The advent of direct acting antivirial (DAA) drugs has been a paradigm shift in HCV treatment. These powerful agents not only dramatically increase the cure rate for patients, but also have fewer side effects than older drugs, such as ribavirin and interferon. The DAA era officially began in 2011, when the Food and Drug Administration (FDA) approved boceprevir and telaprevir, both protease inhibitors, according to the American Liver Foundation. Since then, many more medications have come to market. Some of them are able to produce a sustained viralresponse—meaning no detectable virus— in 95–100% of patients in clinical trials.
New FDA approvals for HCV drugs have kept coming in recent years. In 2013, FDA approved a once-daily protease inhibitor, simeprevir, as well as sofosburvir, a polymerase inhibitor. The following year FDA approved a four-drug regimen of ombitasvir, paritaprevir, ritonavir, and dasabuvir. Then in 2015, the agency approved daclatasvir, as well as a new combination of ombitasvir, paritaprevir, and ritonavir. Most recently, FDA in January 2016 approved an elbasvir and grazoprevir combination.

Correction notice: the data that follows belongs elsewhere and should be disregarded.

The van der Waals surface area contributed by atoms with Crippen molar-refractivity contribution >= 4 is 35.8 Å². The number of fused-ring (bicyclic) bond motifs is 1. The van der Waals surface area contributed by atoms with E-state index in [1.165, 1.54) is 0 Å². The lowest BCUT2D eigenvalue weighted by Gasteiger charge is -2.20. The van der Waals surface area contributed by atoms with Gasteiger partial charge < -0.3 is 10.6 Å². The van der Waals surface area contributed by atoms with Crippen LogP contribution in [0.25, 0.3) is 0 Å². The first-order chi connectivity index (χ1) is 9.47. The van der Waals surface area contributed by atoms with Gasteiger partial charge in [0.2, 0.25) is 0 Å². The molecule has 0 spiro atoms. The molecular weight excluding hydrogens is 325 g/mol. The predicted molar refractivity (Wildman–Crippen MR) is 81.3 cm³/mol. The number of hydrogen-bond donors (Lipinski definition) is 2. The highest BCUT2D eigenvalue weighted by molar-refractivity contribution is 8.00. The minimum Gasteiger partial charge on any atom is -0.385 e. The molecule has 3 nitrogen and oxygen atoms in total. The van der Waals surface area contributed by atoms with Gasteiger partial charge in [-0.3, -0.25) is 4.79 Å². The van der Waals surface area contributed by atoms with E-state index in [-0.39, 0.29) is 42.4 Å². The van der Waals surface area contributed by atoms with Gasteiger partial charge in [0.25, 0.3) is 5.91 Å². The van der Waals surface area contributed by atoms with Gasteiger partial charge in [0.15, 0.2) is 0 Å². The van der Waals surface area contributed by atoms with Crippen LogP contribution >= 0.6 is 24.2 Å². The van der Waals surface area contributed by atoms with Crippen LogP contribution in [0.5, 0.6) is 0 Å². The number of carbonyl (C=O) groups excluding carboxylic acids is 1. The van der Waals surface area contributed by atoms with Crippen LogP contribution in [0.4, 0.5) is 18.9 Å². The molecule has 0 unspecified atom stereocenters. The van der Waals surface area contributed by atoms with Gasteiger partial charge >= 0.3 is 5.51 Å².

New drugs will continue to mean changes for testing as well (See sidebar). For example, current approved treatments are not equally effective depending on a patient’s viral genotype, requiring testing to determine the genotype and subtype of the virus before treatment starts. But researchers have reported that the combination of the investigational therapy sofosbuvir-velpatasvir was effective for all strains of HCV, possibly eliminating the need to test for the viral genotype (N Engl J Med 2015;373:2599–607). Gilead filed a new drug application for the sofosbuvir/velpatasvir combination in October 2015, to which FDA granted a priority review designation for breakthrough drugs in January 2016, according to the company.
A Pivotal Moment for Laboratory Medicine
The evolving HCV treatment landscape, changing clinical guidelines, and the growth of molecular testing all are having an impact on laboratory medicine. Even so, arguably the most critical issue is HCV prevention and screening, Clarke emphasized. “I hope that attendees of this scientific track take away an appreciation of the complexity of the issues pertaining to HCV and an understanding of the potential impact of HCV on public health and the cost of medical care if an adequate testing and prevention strategy isn't developed,” he said. “One of the biggest challenges in HCV pertains to laboratory medicine: screening and early detection before the infection leads to cancer. Antiviral therapy only works if you can identify the people that need it.”